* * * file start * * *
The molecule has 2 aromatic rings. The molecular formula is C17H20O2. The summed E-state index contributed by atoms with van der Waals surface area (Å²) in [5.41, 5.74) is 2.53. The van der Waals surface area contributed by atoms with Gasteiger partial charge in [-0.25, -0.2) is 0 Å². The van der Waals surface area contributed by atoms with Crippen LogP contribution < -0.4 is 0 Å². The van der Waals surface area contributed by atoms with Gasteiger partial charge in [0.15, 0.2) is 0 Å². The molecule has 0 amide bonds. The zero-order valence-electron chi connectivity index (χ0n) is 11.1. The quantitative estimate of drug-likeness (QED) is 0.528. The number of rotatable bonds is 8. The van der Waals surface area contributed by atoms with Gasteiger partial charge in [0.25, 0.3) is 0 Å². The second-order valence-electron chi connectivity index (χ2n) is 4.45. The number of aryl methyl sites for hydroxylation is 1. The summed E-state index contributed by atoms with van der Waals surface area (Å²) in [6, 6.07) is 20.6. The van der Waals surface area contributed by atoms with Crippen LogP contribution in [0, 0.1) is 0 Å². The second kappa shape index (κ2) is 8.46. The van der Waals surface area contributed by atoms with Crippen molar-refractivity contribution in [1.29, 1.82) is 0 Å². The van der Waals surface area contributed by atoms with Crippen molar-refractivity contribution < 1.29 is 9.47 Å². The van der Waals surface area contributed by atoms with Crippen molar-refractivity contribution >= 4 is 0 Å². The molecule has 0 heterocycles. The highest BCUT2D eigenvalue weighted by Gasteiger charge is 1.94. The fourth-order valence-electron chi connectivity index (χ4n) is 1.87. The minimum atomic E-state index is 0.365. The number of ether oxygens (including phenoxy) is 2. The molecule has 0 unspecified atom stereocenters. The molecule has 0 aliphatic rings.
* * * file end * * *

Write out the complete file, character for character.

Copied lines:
The molecule has 2 aromatic rings. The molecular formula is C17H20O2. The summed E-state index contributed by atoms with van der Waals surface area (Å²) in [5.41, 5.74) is 2.53. The van der Waals surface area contributed by atoms with Gasteiger partial charge in [-0.25, -0.2) is 0 Å². The van der Waals surface area contributed by atoms with Crippen LogP contribution < -0.4 is 0 Å². The van der Waals surface area contributed by atoms with Gasteiger partial charge in [0.15, 0.2) is 0 Å². The molecule has 0 amide bonds. The zero-order valence-electron chi connectivity index (χ0n) is 11.1. The quantitative estimate of drug-likeness (QED) is 0.528. The number of rotatable bonds is 8. The van der Waals surface area contributed by atoms with Gasteiger partial charge in [0.25, 0.3) is 0 Å². The second-order valence-electron chi connectivity index (χ2n) is 4.45. The number of aryl methyl sites for hydroxylation is 1. The summed E-state index contributed by atoms with van der Waals surface area (Å²) in [6, 6.07) is 20.6. The van der Waals surface area contributed by atoms with Crippen LogP contribution in [0, 0.1) is 0 Å². The second kappa shape index (κ2) is 8.46. The van der Waals surface area contributed by atoms with Crippen molar-refractivity contribution in [1.29, 1.82) is 0 Å². The van der Waals surface area contributed by atoms with Crippen molar-refractivity contribution < 1.29 is 9.47 Å². The van der Waals surface area contributed by atoms with Crippen molar-refractivity contribution >= 4 is 0 Å². The molecule has 0 heterocycles. The highest BCUT2D eigenvalue weighted by Gasteiger charge is 1.94. The fourth-order valence-electron chi connectivity index (χ4n) is 1.87. The minimum atomic E-state index is 0.365. The number of ether oxygens (including phenoxy) is 2. The molecule has 0 unspecified atom stereocenters. The molecule has 0 aliphatic rings.